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grounding neutral

Discussion in 'Home Power and Microgeneration' started by Q, Jul 8, 2003.

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  1. Q

    Q Guest

    I have a 1000 watt Xantrex inverter that I would like to use as a backup to
    my 3000 watt Vector. The Vector works fine in my house with standard wiring
    which includes a grounded neutral. The Xantrex on the other hand says the
    neutral cannot be grounded. I let the smoke out of a smaller inverter when I
    plugged it into the house wiring with a grounded neutral.

    My question is:

    Is it safe to disconnect the neutral from ground?

    Q
     
  2. Dale Farmer

    Dale Farmer Guest

    The answer is, it depends. The manufacturers data with the thing should
    have
    some sort of diagram telling you how to connect it up to make a safe and
    legal system. Get and follow their directions. The telling you that the
    neutral
    cannot be grounded makes me deeply suspicious about the quality and safety
    of the unit, and I'd have someone who knows their way around inverters better
    than I take a look at it.

    --Dale
     
  3. Mark or Sue

    Mark or Sue Guest

    I don't know if we have enough information to tell. Does this unit have a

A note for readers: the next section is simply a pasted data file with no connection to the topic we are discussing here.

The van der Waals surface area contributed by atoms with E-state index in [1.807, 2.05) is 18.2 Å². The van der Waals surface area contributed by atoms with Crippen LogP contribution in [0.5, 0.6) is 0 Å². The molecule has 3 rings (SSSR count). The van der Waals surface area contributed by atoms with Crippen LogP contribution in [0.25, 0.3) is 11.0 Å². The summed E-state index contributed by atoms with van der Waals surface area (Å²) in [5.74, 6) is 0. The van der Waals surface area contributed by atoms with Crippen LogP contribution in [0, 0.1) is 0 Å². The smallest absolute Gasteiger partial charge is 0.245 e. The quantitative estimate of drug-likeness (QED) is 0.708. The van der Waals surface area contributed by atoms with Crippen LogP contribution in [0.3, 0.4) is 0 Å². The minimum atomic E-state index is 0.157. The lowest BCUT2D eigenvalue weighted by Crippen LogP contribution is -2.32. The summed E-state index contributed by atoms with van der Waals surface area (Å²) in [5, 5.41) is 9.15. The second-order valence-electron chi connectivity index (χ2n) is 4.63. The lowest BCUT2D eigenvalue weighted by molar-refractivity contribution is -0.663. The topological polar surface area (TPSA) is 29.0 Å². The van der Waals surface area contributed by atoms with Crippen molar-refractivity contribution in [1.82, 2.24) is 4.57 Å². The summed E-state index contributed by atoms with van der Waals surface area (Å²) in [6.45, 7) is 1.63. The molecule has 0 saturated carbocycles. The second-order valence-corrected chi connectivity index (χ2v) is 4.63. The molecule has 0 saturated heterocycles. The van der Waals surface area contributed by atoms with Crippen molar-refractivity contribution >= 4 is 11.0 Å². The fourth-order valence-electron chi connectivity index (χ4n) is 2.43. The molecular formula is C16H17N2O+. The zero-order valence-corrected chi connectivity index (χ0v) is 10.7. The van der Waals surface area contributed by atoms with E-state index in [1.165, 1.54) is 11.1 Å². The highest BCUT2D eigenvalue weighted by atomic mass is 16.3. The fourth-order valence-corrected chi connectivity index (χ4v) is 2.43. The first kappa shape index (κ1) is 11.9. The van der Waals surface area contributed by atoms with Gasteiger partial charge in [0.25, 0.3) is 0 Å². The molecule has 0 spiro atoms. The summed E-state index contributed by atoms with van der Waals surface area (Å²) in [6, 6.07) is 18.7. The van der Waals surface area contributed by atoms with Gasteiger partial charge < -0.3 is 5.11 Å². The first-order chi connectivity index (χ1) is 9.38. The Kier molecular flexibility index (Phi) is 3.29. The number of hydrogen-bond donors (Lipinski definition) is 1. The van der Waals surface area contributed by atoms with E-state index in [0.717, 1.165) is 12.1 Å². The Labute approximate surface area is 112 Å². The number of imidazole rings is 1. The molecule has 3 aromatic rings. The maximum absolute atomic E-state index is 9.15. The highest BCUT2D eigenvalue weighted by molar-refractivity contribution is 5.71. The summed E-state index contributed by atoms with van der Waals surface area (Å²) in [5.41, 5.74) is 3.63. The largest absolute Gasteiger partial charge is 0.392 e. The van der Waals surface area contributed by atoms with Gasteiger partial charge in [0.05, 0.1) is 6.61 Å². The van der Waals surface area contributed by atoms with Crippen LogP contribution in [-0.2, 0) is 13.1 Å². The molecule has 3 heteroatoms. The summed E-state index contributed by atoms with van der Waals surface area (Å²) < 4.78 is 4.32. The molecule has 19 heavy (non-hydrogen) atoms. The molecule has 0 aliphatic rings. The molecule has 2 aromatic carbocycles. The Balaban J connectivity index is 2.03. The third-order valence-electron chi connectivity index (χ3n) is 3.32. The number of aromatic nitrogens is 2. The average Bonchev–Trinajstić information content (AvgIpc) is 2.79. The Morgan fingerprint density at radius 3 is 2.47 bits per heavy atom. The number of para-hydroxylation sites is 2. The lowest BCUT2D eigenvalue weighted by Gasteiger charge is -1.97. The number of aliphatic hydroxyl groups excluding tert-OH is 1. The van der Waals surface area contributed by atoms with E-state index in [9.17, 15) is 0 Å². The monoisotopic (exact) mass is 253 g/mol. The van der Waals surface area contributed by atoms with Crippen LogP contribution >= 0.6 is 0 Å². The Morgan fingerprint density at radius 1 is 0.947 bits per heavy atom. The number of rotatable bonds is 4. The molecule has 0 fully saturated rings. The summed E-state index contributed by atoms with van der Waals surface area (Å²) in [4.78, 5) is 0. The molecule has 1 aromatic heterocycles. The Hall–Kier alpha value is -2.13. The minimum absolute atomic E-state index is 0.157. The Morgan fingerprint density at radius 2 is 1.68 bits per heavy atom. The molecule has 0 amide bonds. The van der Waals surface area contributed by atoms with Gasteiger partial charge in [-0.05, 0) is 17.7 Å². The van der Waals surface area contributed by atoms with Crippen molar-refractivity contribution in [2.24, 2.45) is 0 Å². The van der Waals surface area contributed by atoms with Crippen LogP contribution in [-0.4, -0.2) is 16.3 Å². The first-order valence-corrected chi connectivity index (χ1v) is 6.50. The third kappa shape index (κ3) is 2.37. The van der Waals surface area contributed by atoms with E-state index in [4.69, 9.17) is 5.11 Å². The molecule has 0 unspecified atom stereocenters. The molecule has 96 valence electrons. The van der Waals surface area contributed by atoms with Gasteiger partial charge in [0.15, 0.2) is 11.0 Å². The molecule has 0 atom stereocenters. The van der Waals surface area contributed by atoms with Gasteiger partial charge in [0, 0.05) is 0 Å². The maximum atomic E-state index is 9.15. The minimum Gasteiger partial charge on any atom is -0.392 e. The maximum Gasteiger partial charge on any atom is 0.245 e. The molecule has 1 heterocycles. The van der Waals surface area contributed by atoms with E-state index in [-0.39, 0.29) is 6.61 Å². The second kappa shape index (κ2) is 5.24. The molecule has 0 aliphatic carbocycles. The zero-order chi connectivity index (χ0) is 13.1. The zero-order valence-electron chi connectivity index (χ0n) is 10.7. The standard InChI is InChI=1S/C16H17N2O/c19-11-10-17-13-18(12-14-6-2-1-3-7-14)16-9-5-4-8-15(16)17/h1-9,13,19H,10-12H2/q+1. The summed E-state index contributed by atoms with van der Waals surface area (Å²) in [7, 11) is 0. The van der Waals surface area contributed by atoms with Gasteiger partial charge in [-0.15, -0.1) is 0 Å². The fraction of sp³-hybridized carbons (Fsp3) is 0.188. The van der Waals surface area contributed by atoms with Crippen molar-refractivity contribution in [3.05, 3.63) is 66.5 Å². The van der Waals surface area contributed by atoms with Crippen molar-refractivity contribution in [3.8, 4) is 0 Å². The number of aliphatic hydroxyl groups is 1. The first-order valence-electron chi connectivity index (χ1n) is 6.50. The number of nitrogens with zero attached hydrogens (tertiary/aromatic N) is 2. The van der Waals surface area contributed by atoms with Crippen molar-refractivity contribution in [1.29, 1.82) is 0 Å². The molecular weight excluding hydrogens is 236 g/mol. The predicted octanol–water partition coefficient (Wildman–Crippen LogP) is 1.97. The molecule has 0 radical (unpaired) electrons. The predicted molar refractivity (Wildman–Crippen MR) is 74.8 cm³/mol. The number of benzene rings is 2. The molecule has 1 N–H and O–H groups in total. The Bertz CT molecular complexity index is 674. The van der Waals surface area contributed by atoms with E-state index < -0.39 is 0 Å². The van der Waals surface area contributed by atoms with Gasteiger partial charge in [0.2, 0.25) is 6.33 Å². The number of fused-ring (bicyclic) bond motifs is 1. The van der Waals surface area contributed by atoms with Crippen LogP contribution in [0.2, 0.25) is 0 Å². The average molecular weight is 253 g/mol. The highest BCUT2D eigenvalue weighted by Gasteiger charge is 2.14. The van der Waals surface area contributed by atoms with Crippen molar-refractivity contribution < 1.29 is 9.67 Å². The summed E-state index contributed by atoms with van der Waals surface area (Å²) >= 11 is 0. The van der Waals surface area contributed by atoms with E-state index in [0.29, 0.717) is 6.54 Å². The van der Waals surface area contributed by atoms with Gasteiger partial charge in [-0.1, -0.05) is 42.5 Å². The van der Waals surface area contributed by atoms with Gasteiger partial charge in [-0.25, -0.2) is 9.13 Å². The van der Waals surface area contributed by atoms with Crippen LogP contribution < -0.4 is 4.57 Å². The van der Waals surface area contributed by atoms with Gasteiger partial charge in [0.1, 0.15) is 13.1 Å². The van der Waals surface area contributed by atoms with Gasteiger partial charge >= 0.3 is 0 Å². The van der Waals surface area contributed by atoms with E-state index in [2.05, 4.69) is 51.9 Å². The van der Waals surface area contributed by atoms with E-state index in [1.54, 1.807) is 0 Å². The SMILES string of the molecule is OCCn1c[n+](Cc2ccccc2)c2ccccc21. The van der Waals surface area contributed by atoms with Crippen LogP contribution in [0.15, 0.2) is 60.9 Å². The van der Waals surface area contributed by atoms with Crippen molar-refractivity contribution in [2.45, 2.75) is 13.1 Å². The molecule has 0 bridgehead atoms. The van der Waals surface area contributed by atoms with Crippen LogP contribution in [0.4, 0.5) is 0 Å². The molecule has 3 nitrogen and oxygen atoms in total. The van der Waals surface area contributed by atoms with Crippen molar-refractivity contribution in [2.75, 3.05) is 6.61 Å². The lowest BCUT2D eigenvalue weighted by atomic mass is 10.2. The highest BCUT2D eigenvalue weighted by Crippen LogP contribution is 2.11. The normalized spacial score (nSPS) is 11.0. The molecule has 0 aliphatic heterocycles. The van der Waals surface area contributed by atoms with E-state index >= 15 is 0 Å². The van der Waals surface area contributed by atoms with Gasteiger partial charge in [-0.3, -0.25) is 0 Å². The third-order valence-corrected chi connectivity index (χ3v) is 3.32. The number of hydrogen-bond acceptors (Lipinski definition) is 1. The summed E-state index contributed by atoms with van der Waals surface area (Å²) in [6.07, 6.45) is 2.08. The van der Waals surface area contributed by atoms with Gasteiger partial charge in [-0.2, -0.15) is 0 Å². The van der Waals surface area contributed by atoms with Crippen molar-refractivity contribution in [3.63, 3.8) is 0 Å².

grounding pin on its AC power outlets and if so how do they connect
    internally to the inverter?. If the output is totally isolated from earth
    ground, it is shock safe from ground faults but could be susceptable to
    lightning strikes if connected to long wire runs. Since house distribution
    systems are grounded (or more correctly must have their neutral and ground
    wires bonded together), you will have limited use of this inverter if you
    can't determine a way to ground the thing. I don't know why there would be a
    difference between ground and neutral in an inverter...just where does
    ground go that neutral can't?
     
  4. I know that the Xantrex Portawattz line can not have the neutral grounded. I
    smoked one last week. There is a hard to notice warning in the user
    manual that the inverter is not to be connected to a wiring system with
    a grounded neutral (grounded neutral is required by the USA National
    Electrical Code). I thought that they were trying to avoid a situation with
    dual neutral-ground bonds. Turns out that the AC is not isolated from the
    DC input and that grounding the neutral when the dc is grounded causes
    internal non-warranty damage. Send the unit in with $US 65 and they will
    replace it. This is also the reason the Portawattz line is not UL listed.
    Non-listed components should not be used in systems where the NEC
    applies.

    After calling/e-mailing all the smaller inverter manufacturers I found that
    except for the Coleman Powermate (PMP800), all other small inverters
    have this problem. Even the Coleman is not UL listed.

    I checked inside the non-functioning unit and there are no obvious burnt
    components. The basic dc/dc up converter (to 145 vdc) does not work
    and the integrated circuit associated with this conversion is totally
    unmarked. Unit is made in China.

    Therefore, I do not think you can use a low cost inverter as backup, but
    investigate the Coleman. Outpost.com has the 800W for about $US 70,